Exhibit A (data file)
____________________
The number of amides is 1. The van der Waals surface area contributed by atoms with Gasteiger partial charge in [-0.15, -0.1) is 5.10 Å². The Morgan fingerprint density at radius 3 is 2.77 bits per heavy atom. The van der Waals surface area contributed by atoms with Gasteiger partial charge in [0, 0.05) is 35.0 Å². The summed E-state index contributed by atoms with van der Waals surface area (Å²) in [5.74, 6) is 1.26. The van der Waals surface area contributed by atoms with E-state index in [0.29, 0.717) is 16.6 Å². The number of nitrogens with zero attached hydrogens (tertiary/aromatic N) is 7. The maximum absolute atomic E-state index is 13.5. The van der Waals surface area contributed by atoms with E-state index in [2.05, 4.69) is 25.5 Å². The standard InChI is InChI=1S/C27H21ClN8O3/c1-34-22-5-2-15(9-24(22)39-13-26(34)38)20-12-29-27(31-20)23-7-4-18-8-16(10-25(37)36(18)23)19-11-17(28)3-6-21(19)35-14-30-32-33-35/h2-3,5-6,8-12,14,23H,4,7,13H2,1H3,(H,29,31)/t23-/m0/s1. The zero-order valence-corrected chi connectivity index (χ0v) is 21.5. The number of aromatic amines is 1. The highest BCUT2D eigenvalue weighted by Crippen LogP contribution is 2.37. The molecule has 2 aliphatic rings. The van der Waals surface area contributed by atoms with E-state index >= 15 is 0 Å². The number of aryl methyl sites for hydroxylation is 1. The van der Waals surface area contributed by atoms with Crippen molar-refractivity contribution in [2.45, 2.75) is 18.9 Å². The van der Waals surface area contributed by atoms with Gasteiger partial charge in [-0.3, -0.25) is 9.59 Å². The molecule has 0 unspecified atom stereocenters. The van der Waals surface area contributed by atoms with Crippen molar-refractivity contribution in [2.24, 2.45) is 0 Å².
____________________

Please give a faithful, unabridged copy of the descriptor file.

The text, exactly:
The number of amides is 1. The van der Waals surface area contributed by atoms with Gasteiger partial charge in [-0.15, -0.1) is 5.10 Å². The Morgan fingerprint density at radius 3 is 2.77 bits per heavy atom. The van der Waals surface area contributed by atoms with Gasteiger partial charge in [0, 0.05) is 35.0 Å². The summed E-state index contributed by atoms with van der Waals surface area (Å²) in [5.74, 6) is 1.26. The van der Waals surface area contributed by atoms with E-state index in [0.29, 0.717) is 16.6 Å². The number of nitrogens with zero attached hydrogens (tertiary/aromatic N) is 7. The maximum absolute atomic E-state index is 13.5. The van der Waals surface area contributed by atoms with E-state index in [2.05, 4.69) is 25.5 Å². The standard InChI is InChI=1S/C27H21ClN8O3/c1-34-22-5-2-15(9-24(22)39-13-26(34)38)20-12-29-27(31-20)23-7-4-18-8-16(10-25(37)36(18)23)19-11-17(28)3-6-21(19)35-14-30-32-33-35/h2-3,5-6,8-12,14,23H,4,7,13H2,1H3,(H,29,31)/t23-/m0/s1. The zero-order valence-corrected chi connectivity index (χ0v) is 21.5. The number of aromatic amines is 1. The highest BCUT2D eigenvalue weighted by Crippen LogP contribution is 2.37. The molecule has 2 aliphatic rings. The van der Waals surface area contributed by atoms with E-state index >= 15 is 0 Å². The number of aryl methyl sites for hydroxylation is 1. The van der Waals surface area contributed by atoms with Crippen molar-refractivity contribution in [2.45, 2.75) is 18.9 Å². The van der Waals surface area contributed by atoms with Gasteiger partial charge in [-0.3, -0.25) is 9.59 Å². The molecule has 0 unspecified atom stereocenters. The van der Waals surface area contributed by atoms with Crippen molar-refractivity contribution in [2.24, 2.45) is 0 Å².